Our local Wgtn Region Council would not allow urgent removal without a permit of a badly damaged old native tree which endangered house, children and visitors & without prior agreement of the local Iwi.
    We notified it was a significant hazard. No matter. However when we asked for the name of the Officer who was obstructing
    safety of life & limb PLUS the name of their Liability Insurer so that our own Insurer could be notified in order to take any Court Liability Action, if needed…..the permit to cut dwn the tree was provided within the day!!
    Our Insurer advised that should work every time!

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  30. Colville (2,261 comments) says:

    A few years back I looked at buying a block of land 4 Ha about half hour from Welly. I wanted to develope for medium density housing. (24 appartments with 3.5 Ha of jointly owned reserve, great sea views too) Problem was the only flat land had pohutukawas on it. Pohuts arent even native to Welly, they are all transplants. According to Council hey are “native” and therefore cant be cut down. After spending a decent wad of cash beating my head against Council wall I gave up.

    After a while I realised what a dumb fu*k I was.. Neighbour had a dozen BIG pines on his land I should have offered to fell them for free, shit even paid him. Resulting logging work would have destroyed all “problem” trees and I would have had a interesting job on my hands.

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  31. Enzo (44 comments) says:

    What about areas prone to slips? If a rogue landowner cuts trees down it could endanger property and lives of those who live down the hill. Does the proposed legislation exclude such areas? Sometimes bureaucracy exists for a reason.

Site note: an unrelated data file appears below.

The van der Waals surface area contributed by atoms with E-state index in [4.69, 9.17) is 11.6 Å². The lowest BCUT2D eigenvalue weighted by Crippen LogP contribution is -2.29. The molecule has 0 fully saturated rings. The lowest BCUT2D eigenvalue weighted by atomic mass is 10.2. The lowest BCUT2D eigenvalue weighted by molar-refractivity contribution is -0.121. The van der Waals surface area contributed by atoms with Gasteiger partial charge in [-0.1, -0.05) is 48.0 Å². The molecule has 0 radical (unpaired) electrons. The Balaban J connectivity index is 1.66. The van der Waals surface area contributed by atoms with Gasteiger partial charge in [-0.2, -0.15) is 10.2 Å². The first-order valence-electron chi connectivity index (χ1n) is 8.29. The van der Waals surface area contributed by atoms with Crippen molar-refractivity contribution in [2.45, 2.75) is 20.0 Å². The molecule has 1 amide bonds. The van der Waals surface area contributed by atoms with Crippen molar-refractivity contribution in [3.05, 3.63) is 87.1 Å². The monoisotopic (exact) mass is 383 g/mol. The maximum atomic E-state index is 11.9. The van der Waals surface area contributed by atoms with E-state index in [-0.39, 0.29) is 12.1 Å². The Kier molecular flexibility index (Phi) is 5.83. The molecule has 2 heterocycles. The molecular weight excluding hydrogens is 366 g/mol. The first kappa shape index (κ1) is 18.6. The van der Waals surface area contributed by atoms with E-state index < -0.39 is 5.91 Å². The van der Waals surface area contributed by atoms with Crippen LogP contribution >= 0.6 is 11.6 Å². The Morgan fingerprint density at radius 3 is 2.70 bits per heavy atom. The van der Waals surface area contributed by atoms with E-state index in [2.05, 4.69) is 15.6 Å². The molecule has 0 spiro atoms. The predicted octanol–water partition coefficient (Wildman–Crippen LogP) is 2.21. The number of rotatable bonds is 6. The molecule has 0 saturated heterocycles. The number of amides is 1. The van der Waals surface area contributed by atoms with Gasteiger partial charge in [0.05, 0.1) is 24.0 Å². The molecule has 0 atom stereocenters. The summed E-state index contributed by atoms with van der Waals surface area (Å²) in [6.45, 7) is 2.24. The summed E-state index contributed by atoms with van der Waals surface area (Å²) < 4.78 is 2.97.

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  32. jonno1 (81 comments) says:

    Johnboy @3.29pm – nah, the neighbour has a grunty 4WD to tow his boat, not a Falcoon station-wogon :). That’s the best kind of boat too, it means I don’t have to buy one and can use my boatshed as a man-cave. BTW it wasn’t me who down-voted you! Love your work.

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  33. kowtow (8,323 comments) says:

    What does she mean ,first they came for the trees?

    White, middle class, heterosexual males have already been “come for”.

    It’s just not acknowledged in the media as that particular minority no longer counts.

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  34. Left Right and Centre (2,971 comments) says:

    What do trees mean to me?

    Bird noise.

    When there’s lots of trees near you, there’s lots of birds. Not nice birds. Horrid sounding little birds. By the hundred.